The opposition coalition represents the interests of a rival faction of the Malaysian ruling elite. Its very cautious protest campaign stems from its fear that an emerging mass movement could spill out of the opposition’s control and see the Malaysian working class begin to intervene and raise its own independent demands.

“No opposition leader wants the torch to light a conflagration on the streets in the hope of toppling the government in a Malaysian spring,” the Economist commented.

Anwar previously served as deputy leader to Malaysian autocrat Mahathir Mohamad. He only broke from Mahathir’s ruling United Malays National Organisation (UMNO) after the Asian economic crisis of 1997–1998, promoting the International Monetary Fund’s demands for the restructuring of the Malaysian economy and its opening up to foreign investors. Anwar represents the section of the Malaysian elite that favours “free market” economic reform, regarding UMNO’s race-based form of national economic regulation and crony politics as impediments to its interests.

The opposition leader aims to come to power through the existing mechanisms of the Malaysian capitalist state, not by challenging their legitimacy. Last week, the Wall Street Journal revealed that Anwar had signed a secret pact with Prime Minister Najib Razak before the election, pledging to recognise the outcome of the vote. He has since declared the pact invalid because of the alleged vote rigging. Nevertheless, he has since insisted that opposition rallies are confined to sports stadiums, and do not involve street marches, despite what he described as mounting “frustration” in the opposition’s ranks over the limited impact of the demonstrations.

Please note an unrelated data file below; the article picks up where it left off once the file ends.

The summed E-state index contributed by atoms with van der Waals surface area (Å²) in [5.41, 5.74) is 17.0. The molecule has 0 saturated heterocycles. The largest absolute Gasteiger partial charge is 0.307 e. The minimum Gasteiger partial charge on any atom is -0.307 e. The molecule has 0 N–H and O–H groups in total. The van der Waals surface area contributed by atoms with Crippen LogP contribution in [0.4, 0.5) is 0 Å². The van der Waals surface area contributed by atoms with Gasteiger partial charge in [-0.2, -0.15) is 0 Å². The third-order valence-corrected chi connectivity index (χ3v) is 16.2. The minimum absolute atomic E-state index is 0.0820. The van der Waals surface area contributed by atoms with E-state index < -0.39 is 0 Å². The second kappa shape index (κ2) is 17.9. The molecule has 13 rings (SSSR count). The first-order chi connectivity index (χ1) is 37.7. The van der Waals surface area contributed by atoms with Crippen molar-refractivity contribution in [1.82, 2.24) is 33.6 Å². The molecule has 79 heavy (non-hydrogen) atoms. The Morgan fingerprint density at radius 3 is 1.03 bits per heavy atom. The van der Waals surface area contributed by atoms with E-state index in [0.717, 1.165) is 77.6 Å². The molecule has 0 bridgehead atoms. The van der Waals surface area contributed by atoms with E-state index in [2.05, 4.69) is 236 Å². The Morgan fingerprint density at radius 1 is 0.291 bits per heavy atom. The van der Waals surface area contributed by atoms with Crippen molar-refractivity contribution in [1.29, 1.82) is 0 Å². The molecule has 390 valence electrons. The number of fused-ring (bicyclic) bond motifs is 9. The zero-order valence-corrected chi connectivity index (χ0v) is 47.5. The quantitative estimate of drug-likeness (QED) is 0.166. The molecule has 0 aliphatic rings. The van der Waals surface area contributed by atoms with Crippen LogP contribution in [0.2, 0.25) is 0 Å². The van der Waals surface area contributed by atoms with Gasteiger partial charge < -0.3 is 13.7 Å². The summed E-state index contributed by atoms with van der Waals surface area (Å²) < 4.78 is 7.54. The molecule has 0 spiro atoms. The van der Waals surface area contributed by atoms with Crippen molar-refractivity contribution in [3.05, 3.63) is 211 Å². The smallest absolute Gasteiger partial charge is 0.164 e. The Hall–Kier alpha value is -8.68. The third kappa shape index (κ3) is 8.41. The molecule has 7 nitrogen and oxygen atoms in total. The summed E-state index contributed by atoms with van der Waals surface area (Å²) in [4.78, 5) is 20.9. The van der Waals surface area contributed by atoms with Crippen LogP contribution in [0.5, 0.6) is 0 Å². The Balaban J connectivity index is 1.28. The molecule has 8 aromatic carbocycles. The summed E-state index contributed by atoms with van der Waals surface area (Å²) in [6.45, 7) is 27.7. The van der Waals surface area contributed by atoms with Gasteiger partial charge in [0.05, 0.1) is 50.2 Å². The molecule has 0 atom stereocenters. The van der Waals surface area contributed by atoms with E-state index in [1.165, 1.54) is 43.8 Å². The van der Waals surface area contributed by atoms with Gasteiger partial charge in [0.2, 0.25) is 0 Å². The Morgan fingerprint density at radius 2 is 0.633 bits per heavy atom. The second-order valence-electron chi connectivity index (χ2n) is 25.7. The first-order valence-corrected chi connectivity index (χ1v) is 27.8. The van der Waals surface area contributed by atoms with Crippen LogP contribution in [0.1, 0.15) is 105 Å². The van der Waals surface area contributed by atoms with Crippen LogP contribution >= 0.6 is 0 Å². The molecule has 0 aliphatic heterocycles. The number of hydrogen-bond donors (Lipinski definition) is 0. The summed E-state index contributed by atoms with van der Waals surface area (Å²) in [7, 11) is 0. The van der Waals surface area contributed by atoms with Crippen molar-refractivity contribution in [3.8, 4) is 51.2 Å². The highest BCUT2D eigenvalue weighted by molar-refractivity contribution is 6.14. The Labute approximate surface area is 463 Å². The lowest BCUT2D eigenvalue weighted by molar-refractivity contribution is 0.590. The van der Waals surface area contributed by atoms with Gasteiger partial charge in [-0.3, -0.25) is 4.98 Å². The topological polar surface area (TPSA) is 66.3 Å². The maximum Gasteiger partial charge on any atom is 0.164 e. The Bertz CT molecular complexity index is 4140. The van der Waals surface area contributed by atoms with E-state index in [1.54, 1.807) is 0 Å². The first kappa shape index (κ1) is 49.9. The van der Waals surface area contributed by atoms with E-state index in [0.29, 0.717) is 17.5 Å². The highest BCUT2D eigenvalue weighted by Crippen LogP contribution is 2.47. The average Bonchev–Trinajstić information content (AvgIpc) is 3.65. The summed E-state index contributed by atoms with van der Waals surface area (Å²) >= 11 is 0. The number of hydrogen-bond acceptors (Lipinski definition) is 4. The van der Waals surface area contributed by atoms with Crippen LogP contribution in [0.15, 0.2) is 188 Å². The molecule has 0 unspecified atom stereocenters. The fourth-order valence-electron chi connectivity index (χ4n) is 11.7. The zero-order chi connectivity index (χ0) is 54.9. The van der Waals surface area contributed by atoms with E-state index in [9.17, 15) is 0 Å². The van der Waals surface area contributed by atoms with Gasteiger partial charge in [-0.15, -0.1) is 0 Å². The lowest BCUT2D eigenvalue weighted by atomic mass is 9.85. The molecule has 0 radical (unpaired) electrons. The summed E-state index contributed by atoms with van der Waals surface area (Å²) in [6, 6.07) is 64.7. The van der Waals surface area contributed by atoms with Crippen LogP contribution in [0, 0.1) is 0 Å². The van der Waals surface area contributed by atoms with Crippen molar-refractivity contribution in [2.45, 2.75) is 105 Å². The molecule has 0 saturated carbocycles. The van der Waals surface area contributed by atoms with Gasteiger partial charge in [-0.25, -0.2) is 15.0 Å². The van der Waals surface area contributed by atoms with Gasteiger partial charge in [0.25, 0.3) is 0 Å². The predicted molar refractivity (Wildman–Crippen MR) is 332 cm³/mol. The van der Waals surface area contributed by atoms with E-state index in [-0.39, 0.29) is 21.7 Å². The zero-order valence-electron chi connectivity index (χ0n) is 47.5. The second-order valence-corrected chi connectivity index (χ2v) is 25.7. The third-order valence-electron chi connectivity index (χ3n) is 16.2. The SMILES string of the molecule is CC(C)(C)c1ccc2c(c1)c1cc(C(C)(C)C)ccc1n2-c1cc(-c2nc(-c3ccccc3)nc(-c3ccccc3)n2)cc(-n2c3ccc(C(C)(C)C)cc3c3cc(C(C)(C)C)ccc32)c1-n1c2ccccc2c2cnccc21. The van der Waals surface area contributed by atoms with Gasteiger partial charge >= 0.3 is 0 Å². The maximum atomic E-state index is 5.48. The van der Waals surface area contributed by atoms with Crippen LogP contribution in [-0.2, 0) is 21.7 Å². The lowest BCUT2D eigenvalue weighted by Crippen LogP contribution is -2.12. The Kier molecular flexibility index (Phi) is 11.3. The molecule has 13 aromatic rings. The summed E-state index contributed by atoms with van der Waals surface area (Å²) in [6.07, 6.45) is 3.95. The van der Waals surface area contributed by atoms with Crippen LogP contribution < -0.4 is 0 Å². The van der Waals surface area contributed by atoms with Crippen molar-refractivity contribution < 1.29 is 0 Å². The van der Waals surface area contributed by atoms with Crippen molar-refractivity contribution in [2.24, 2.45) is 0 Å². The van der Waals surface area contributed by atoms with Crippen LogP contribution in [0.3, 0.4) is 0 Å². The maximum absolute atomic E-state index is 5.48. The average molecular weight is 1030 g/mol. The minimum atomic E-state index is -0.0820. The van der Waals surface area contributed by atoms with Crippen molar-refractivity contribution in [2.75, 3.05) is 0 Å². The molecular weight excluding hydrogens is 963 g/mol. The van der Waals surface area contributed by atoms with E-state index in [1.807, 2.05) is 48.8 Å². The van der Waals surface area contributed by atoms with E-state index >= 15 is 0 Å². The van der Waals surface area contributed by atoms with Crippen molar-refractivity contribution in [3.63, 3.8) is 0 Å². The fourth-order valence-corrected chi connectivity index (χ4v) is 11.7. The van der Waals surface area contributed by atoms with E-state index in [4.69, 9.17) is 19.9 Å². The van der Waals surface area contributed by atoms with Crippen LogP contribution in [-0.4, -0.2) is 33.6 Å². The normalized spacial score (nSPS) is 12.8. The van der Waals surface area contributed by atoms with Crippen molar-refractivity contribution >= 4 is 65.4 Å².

Anwar is looking for support from within ruling circles, especially in the parliament and judiciary.

The PR has appealed to the High Court over alleged fraud, including rigged electoral rolls and illegal voting, in 27 key electorates. The courts previously secured Anwar’s freedom, overturning UMNO’s efforts to frame him on sodomy charges, illegal in predominantly Muslim Malaysia. In 2004, his first conviction was quashed while a related, equally bogus corruption charge kept him in jail for six years. In January 2012, he was acquitted in a second case. The court decisions reflected UMNO’s waning control over the state apparatus and related shifts within the ruling elite, involving growing opposition to the government’s economic program.

Anwar is now again looking for support within the courts, while at the same time seeking to split the ruling coalition. Former Prime Minister Mahathir has warned of possible defections from the BN’s ranks. UNNO holds only 88 of the 133 BN parliamentary seats, and is dependent on support from minor parties particularly from the Borneo states of Sarawak and Sabah. After the 2008 election, Anwar unsuccessfully appealed to MPs from these areas to switch sides to change the government.

The Malaysian opposition remains deeply frustrated over its failure to secure US support for its challenge to the election outcome. Anwar previously enjoyed Washington’s backing. The Najib government, however, has aligned Malaysian foreign policy with the Obama administration’s “pivot” to Asia that is aimed at encircling China and maintaining US domination over the region. As a result, Washington has dismissed the allegations of electoral fraud, with President Barack Obama personally congratulating Najib on the outcome. This US support has effectively given the green light for the government to crackdown on the opposition.